I should be able to write an XPI installer script that will search for a certain string in a (usually text) file and insert/replace data in that file, based on the location of that string. For example, I may search for startup() in navigator.js and insert a call to a function I want to run in another JS file which I would have to insert a line to import, etc. This would be very important to people writing add-on packages to customise Mozilla.
Interesting idea. Maybe we can incorporate Larry Wall's patch code, 'cause I'd hate to duplicate it. Would there be licensing issues? Text patching XUL files will probably not turn out to be very useful, because chrome is going to be packaged into zip archives soon -- so then you'd need a tool that unzipped, patched, and rezipped. Oy! Maybe the current binary patching would be good enough, but it's fragile in the face of version differences.
wow...zip files? I thought it was going to be jar. And anyway, extracting a single file from a zip, patching and putting it back shouldn't really be that time consuming, considering these files would be read/extracted when moz uses them anyway. I think it will turn out to be useful for companies who want to overlay the menu structure and/or modify it, as Mozilla is _suppposed_ to be easily customisable. If we don't provide the tools for such relatively-simple customisation, we can promptly stop claiming big things as regards the customisability of Mozilla. Just having XUL there doesn't help if there are no tools built-in to modify it with relative ease.
I have no idea why people are calling it ".jar". A .jar file is simply a .zip archive with a different extension and some signing meta-data. Our chrome archives are not going to be signed and will not contain the extra meta-data so IMHO giving them a .jar extension is plain wrong. If chrome *were* signed this technique would fail horribly as modifying a file would break the signature. You'd end up having to do a binary patch of the entire archive: you'd have to update the signature files when you touched the signed chrome files.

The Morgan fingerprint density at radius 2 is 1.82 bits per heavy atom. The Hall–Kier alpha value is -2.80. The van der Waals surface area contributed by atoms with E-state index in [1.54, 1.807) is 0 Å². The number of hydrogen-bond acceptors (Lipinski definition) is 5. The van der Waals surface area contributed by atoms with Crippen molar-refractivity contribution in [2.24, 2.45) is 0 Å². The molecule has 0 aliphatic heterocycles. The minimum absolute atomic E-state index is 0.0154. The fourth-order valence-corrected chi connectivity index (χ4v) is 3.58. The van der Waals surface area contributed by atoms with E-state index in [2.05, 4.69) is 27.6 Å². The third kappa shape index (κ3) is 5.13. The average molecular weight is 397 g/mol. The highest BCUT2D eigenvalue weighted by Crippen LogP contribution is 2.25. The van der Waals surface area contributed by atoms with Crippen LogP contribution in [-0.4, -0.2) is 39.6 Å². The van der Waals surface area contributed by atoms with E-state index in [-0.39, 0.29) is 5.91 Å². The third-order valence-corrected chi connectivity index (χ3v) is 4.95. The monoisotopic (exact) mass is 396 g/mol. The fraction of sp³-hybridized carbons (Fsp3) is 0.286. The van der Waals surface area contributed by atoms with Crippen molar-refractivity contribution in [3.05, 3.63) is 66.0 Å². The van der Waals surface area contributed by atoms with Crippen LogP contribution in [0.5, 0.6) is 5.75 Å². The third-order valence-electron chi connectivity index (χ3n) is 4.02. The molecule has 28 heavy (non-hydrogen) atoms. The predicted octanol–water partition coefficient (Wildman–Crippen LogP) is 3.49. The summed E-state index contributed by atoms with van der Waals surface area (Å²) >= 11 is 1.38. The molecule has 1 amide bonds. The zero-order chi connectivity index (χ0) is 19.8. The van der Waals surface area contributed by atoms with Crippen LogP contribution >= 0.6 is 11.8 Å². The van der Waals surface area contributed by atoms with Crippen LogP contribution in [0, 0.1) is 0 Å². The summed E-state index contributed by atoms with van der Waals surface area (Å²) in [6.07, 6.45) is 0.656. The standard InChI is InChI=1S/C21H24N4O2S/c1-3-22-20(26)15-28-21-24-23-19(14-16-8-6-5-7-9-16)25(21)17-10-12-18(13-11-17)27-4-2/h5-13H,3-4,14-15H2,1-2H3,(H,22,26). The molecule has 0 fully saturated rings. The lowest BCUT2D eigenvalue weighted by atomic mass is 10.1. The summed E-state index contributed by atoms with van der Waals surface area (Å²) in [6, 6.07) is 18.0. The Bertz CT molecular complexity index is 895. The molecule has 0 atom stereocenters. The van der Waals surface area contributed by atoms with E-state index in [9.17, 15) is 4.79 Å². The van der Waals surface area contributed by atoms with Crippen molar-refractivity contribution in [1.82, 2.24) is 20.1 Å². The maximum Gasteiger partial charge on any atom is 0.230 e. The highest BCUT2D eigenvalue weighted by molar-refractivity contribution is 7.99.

ok, cool. If we're not going to have signed files, then this should be relatively easy. I hope it will be taken off 'Future'.
"Future" just means I personally will not be able to deal with it in the foreseeable future, i.e. while swamped shipping Netscape 6.0. IMHO this is the appropriate classification for a feature request at this point. In a future version, or if you can find someone else to do the work...
well, can we put helpwanted on this then? You were saying something about Larry Wall's code? If you give me more details, I could find out about that. I would do it, but my c++ knowledge is next to nothing :(.
Adding helpwanted keyword. Given that Moz will contain code for dealing with .zips/.jars, we should be able to use that. I don't think we can use Larry's patch code, as it seems to be under the GPL (at least, he hasn't maintained it for ages, and GNU now are maintaining it). We could try and find a pre-GNU version, but I doubt it would be much good comparatively. Will Mozilla's new dual license permit the incorporation of pure GPL code, or not? Gerv
Mozilla currently contains code to *read* zip archives, but not create them. Other people have requested it so creating archives may be generally useful (although others complain about feature bloat). mozilla.org has no plans to accept GPL-only code.
nominating nsbeta3, because (for the reasons discussed above), I think this could turn out to be very useful.
Unfortunately nsbeta3-: this is not the time to be adding new features. At least not Netscape employees; this could make a fine project for someone who's interested.
This should not be allowed IMO on Mozilla XUL. Overlays are going to be enhanced to do all of the things a patch might need to do, and altering the original XUL prevents the user from reverting changes and restoring defaults. IMO this is a dangerously bad idea.
Closing as WONTFIX; use overlays instead. Gerv